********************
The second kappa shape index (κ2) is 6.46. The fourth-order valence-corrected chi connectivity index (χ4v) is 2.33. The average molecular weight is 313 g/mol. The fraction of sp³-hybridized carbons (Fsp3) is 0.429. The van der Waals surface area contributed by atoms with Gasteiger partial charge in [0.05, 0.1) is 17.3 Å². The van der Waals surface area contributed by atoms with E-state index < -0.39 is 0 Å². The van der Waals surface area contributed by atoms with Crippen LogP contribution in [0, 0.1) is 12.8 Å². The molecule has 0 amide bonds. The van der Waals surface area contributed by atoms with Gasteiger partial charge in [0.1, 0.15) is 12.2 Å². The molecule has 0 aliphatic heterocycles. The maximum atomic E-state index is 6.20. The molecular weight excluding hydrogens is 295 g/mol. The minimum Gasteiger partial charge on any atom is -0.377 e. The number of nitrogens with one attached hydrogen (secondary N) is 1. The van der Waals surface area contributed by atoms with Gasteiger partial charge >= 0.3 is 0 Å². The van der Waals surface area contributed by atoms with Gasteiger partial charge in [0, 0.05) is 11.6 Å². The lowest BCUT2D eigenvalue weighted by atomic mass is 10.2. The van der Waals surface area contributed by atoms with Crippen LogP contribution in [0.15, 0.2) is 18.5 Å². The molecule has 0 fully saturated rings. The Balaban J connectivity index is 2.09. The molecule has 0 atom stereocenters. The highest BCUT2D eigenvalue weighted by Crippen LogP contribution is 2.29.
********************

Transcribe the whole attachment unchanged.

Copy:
The second kappa shape index (κ2) is 6.46. The fourth-order valence-corrected chi connectivity index (χ4v) is 2.33. The average molecular weight is 313 g/mol. The fraction of sp³-hybridized carbons (Fsp3) is 0.429. The van der Waals surface area contributed by atoms with Gasteiger partial charge in [0.05, 0.1) is 17.3 Å². The van der Waals surface area contributed by atoms with E-state index < -0.39 is 0 Å². The van der Waals surface area contributed by atoms with Crippen LogP contribution in [0, 0.1) is 12.8 Å². The molecule has 0 amide bonds. The van der Waals surface area contributed by atoms with Gasteiger partial charge in [0.1, 0.15) is 12.2 Å². The molecule has 0 aliphatic heterocycles. The maximum atomic E-state index is 6.20. The molecular weight excluding hydrogens is 295 g/mol. The minimum Gasteiger partial charge on any atom is -0.377 e. The number of nitrogens with one attached hydrogen (secondary N) is 1. The van der Waals surface area contributed by atoms with Gasteiger partial charge >= 0.3 is 0 Å². The van der Waals surface area contributed by atoms with Gasteiger partial charge in [0, 0.05) is 11.6 Å². The lowest BCUT2D eigenvalue weighted by atomic mass is 10.2. The van der Waals surface area contributed by atoms with Crippen LogP contribution in [0.15, 0.2) is 18.5 Å². The molecule has 0 fully saturated rings. The Balaban J connectivity index is 2.09. The molecule has 0 atom stereocenters. The highest BCUT2D eigenvalue weighted by Crippen LogP contribution is 2.29.